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The Forgotten "F" Word of Trauma Responses

Most of us are aware of the familiar trauma responses: fight, flight, or freeze, but there's a less familiar "F" word in trauma response. Fawning!


It is a coping mechanism that individuals may adopt when faced with a traumatic or overwhelming situation. Fawning is characterized by an excessive people-pleasing behavior, often driven by a deep-seated fear of conflict, rejection, or further harm.


Fawning is a trauma response that involves ingratiating oneself to others as a means of self-protection and emotional survival. It typically arises from experiences of trauma, abuse, or situations where an individual feels powerless or threatened. Here are some additional aspects of fawning:

  1. Appeasement: Fawning often involves excessively accommodating others to avoid conflict or potential harm. This can manifest as people-pleasing behavior, constant apologizing, or seeking validation and approval from others.

  2. Overriding Personal Boundaries: Those who fawn may have difficulty setting and maintaining personal boundaries. They may prioritize the needs and desires of others above their own, disregarding their own well-being in the process.

  3. Loss of Authenticity: Fawning can lead to a disconnection from one's authentic self. The focus on meeting others' expectations and avoiding conflict can cause individuals to suppress their true thoughts, feelings, and desires, leading to a loss of personal identity.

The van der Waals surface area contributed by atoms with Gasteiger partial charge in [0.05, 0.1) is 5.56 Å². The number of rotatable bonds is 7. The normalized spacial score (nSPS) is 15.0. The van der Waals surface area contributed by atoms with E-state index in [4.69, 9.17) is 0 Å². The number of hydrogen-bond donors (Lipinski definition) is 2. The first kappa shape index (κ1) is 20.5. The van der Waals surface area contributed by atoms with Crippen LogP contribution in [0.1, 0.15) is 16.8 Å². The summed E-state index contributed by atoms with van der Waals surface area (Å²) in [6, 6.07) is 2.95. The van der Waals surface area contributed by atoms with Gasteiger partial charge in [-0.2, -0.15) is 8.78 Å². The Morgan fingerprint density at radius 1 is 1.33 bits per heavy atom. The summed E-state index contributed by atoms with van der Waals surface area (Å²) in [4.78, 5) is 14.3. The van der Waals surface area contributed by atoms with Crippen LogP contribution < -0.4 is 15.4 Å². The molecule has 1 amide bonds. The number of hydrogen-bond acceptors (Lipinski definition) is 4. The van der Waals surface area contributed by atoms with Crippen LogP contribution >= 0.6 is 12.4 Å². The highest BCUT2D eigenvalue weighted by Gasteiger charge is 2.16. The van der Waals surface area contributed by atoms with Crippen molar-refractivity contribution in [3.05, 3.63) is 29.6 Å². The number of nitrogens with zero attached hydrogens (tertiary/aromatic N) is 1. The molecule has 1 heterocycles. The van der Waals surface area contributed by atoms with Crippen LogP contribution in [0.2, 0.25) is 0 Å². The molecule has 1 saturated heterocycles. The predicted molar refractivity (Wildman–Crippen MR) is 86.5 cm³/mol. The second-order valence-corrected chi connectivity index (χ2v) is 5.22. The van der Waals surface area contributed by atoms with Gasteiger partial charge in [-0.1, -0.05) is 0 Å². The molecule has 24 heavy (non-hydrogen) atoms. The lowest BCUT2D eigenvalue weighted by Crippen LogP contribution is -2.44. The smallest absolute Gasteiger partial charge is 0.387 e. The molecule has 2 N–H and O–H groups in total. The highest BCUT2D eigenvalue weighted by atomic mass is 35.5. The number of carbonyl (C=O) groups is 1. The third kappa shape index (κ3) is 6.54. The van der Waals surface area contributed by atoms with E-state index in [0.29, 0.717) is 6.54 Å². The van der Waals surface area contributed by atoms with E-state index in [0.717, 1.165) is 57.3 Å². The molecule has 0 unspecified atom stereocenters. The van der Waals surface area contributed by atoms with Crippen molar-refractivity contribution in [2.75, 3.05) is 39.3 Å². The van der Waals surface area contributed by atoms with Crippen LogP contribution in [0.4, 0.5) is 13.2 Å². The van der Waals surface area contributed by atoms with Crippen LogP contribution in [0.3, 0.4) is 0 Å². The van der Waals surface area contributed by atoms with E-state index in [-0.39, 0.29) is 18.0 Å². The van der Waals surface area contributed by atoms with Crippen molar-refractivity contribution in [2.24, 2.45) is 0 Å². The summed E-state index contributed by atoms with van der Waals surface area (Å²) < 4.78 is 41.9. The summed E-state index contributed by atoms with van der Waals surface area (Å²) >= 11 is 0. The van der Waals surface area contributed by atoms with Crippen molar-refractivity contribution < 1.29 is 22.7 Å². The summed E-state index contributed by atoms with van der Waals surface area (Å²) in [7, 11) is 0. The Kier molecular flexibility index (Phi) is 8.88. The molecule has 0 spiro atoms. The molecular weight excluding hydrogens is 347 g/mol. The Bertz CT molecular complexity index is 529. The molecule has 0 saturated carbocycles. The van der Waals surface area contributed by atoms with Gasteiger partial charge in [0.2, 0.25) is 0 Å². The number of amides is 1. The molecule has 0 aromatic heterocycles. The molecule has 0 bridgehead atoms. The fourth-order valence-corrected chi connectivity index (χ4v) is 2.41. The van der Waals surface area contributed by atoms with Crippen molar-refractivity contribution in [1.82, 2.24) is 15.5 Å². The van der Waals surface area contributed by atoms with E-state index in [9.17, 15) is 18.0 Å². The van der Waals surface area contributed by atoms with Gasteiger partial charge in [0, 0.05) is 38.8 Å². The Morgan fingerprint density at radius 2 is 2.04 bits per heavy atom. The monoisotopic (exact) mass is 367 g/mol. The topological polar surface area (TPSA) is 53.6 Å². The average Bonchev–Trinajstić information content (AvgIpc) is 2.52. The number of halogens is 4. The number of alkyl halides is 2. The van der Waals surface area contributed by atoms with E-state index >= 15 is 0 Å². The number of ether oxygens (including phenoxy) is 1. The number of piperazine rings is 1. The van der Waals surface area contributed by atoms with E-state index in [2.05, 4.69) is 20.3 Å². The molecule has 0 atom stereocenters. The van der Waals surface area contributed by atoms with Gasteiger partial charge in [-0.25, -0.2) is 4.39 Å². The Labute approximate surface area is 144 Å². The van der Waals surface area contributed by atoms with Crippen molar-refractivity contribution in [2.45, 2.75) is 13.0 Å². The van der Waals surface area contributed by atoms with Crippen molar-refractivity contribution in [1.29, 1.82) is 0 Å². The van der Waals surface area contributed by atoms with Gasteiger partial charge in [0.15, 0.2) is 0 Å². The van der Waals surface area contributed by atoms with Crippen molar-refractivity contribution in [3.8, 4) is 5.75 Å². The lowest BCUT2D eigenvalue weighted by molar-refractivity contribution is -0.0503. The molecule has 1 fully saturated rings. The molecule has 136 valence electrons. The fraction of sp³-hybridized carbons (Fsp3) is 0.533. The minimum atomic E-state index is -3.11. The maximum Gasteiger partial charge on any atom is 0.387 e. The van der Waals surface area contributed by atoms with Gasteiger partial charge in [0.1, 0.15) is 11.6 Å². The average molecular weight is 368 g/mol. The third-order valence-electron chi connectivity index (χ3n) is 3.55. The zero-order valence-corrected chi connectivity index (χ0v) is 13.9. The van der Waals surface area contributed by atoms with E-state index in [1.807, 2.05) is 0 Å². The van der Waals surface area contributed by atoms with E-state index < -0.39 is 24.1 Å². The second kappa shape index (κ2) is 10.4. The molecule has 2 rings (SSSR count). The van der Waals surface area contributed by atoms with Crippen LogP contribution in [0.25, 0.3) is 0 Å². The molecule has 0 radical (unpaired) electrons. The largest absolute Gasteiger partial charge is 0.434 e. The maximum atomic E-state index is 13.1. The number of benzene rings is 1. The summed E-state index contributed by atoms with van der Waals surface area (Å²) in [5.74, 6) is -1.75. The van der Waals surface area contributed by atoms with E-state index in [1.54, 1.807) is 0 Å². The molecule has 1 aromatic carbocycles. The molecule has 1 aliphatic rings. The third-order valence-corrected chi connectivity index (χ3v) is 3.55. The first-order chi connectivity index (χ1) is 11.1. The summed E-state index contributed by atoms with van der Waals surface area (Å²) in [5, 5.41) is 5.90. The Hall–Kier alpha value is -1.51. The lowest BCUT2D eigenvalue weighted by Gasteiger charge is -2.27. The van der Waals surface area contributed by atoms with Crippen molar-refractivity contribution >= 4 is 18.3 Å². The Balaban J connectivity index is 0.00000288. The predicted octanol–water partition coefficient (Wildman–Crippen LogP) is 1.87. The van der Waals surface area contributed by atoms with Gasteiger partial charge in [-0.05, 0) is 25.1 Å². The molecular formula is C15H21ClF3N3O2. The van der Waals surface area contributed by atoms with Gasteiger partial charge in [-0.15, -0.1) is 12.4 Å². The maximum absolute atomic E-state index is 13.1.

4. Hypervigilance: Individuals who fawn may develop a heightened sensitivity to the emotions, reactions, and needs of others. They may constantly scan their environment for potential threats or signs of disapproval, which can contribute to anxiety and hyperarousal.

  5. Difficulty Saying No: Those who fawn may find it challenging to assert their own boundaries and say no to requests or demands. They may fear rejection, abandonment, or retaliation if they refuse others, leading to a pattern of overcommitting and overextending themselves.

  6. Codependency: Fawning can be closely linked to codependent behaviors, where individuals excessively rely on others for validation, self-worth, and a sense of identity. They may prioritize the needs of others to the detriment of their own well-being.

When someone has a fawning trauma response, they may prioritize the needs and wants of others over their own, suppress their own opinions or desires, and go to great lengths to avoid confrontation. They might become overly compliant, accommodating, or agreeable, even in situations where it is not in their best interest. This response is often an attempt to gain a sense of safety or avoid further harm by seeking the approval or validation of others.

Fawning can be especially prevalent in individuals who have experienced repeated or prolonged trauma, such as childhood abuse or ongoing interpersonal violence. It can become a deeply ingrained pattern of behavior and a way to navigate relationships and social interactions. However, it is important to note that fawning is not a conscious choice but rather a survival strategy developed as a response to trauma.

Recognizing fawning as a trauma response is crucial for understanding and supporting individuals who exhibit this behavior. It is important to create a safe and validating environment that encourages open communication, autonomy, and self-expression. It's important to note that while fawning can be an adaptive response in the face of trauma, it can also be harmful in the long run. It may perpetuate unhealthy dynamics in relationships, hinder personal growth, and contribute to a loss of self-esteem. Trauma-informed therapy or counseling can be beneficial in helping individuals process their experiences, develop healthy boundaries, and cultivate self-compassion.




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